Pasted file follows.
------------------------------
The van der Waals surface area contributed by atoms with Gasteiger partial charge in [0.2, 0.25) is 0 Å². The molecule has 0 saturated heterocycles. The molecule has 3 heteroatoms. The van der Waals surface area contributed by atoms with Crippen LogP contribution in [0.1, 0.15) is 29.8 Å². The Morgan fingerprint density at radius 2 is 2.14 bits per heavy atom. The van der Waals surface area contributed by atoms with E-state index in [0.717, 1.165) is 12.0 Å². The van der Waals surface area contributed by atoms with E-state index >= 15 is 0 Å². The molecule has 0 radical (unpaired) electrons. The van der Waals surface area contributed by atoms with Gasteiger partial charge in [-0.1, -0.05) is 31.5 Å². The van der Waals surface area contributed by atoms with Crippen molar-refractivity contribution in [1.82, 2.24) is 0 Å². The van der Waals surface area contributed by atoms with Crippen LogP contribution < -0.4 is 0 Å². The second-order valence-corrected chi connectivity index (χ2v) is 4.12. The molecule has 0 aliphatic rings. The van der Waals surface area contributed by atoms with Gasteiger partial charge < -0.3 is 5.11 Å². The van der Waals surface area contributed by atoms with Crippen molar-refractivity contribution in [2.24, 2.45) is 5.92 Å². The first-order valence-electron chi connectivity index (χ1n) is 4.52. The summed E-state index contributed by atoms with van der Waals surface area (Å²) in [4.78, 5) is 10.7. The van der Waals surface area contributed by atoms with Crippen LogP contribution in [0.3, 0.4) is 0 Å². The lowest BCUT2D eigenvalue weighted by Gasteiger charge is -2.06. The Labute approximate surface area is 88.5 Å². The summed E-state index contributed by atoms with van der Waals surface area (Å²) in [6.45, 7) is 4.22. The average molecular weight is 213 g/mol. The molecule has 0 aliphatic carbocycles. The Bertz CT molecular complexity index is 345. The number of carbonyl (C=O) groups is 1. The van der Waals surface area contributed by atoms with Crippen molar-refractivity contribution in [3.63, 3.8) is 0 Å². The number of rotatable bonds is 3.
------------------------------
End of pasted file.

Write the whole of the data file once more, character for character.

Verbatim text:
The van der Waals surface area contributed by atoms with Gasteiger partial charge in [0.2, 0.25) is 0 Å². The molecule has 0 saturated heterocycles. The molecule has 3 heteroatoms. The van der Waals surface area contributed by atoms with Crippen LogP contribution in [0.1, 0.15) is 29.8 Å². The Morgan fingerprint density at radius 2 is 2.14 bits per heavy atom. The van der Waals surface area contributed by atoms with E-state index in [0.717, 1.165) is 12.0 Å². The van der Waals surface area contributed by atoms with E-state index >= 15 is 0 Å². The molecule has 0 radical (unpaired) electrons. The van der Waals surface area contributed by atoms with Gasteiger partial charge in [-0.1, -0.05) is 31.5 Å². The van der Waals surface area contributed by atoms with Crippen molar-refractivity contribution in [1.82, 2.24) is 0 Å². The van der Waals surface area contributed by atoms with Crippen LogP contribution < -0.4 is 0 Å². The second-order valence-corrected chi connectivity index (χ2v) is 4.12. The molecule has 0 aliphatic rings. The van der Waals surface area contributed by atoms with Gasteiger partial charge < -0.3 is 5.11 Å². The van der Waals surface area contributed by atoms with Crippen molar-refractivity contribution in [2.24, 2.45) is 5.92 Å². The first-order valence-electron chi connectivity index (χ1n) is 4.52. The summed E-state index contributed by atoms with van der Waals surface area (Å²) in [4.78, 5) is 10.7. The van der Waals surface area contributed by atoms with Crippen LogP contribution in [0.3, 0.4) is 0 Å². The lowest BCUT2D eigenvalue weighted by Gasteiger charge is -2.06. The Labute approximate surface area is 88.5 Å². The summed E-state index contributed by atoms with van der Waals surface area (Å²) in [6.45, 7) is 4.22. The average molecular weight is 213 g/mol. The molecule has 0 aliphatic carbocycles. The Bertz CT molecular complexity index is 345. The number of carbonyl (C=O) groups is 1. The van der Waals surface area contributed by atoms with Crippen molar-refractivity contribution in [3.63, 3.8) is 0 Å². The number of rotatable bonds is 3.